Friday, August 30, 2013

US teens and privacy: study

Two research reports this month from the Pew Internet American Life project, on teens and digital privacy.
Lenhart, A. et al. (2013) Where Teens Seek Online Privacy Advice.
"Many teens ages 12-17 report that they usually figure out how to manage content sharing and privacy settings on their own. Focus group interviews with teens suggest that for their day-to-day privacy management, teens are guided through their choices in the app or platform when they sign up, or find answers through their own searching and use of their preferred platform. At the same time, though, a nationally representative survey of teen internet users shows that, at some point, 70% of them have sought advice from someone else about how to manage their privacy online. When they do seek outside help, teens most often turn to friends, parents or other close family members."

Madden, M. et al. (2013) Teens and Mobile Apps Privacy
"As teens gain access to mobile devices, they have embraced app downloading. But many teen apps users have taken steps to uninstall or avoid apps over concern about their privacy. Location information is considered especially sensitive to teen girls, as a majority of them have disabled location tracking features on cell phones and in apps because they are worried about others’ access to that information. Here are some of the key findings in a new survey of U.S. teens ages 12-17:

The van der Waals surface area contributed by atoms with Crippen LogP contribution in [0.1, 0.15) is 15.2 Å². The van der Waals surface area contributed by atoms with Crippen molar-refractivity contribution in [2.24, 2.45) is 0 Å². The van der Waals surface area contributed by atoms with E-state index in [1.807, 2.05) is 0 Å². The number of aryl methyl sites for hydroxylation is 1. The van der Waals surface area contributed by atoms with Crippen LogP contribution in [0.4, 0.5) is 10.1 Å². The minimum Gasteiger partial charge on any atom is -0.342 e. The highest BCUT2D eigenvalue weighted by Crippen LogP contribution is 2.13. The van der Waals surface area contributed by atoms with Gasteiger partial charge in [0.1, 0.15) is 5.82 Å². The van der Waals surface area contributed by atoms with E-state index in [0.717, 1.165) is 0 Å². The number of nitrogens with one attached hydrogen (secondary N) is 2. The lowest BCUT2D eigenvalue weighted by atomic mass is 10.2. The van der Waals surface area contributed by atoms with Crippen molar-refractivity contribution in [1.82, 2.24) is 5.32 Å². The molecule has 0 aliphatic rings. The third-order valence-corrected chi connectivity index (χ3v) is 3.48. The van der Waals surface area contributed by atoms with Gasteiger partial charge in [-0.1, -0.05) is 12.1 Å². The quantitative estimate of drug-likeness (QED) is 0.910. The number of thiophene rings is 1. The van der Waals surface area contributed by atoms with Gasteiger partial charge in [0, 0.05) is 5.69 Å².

58% of all teens have downloaded apps to their cell phone or tablet computer.
51% of teen apps users have avoided certain apps due to privacy concerns.
26% of teen apps users have uninstalled an app because they learned it was collecting personal information that they didn’t wish to share.
46% of teen apps users have turned off location tracking features on their cell phone or in an app because they were worried about the privacy of their information."
Photo by Sheila Webber: Cat in Sheffield Botanic gardens seeks its privacy

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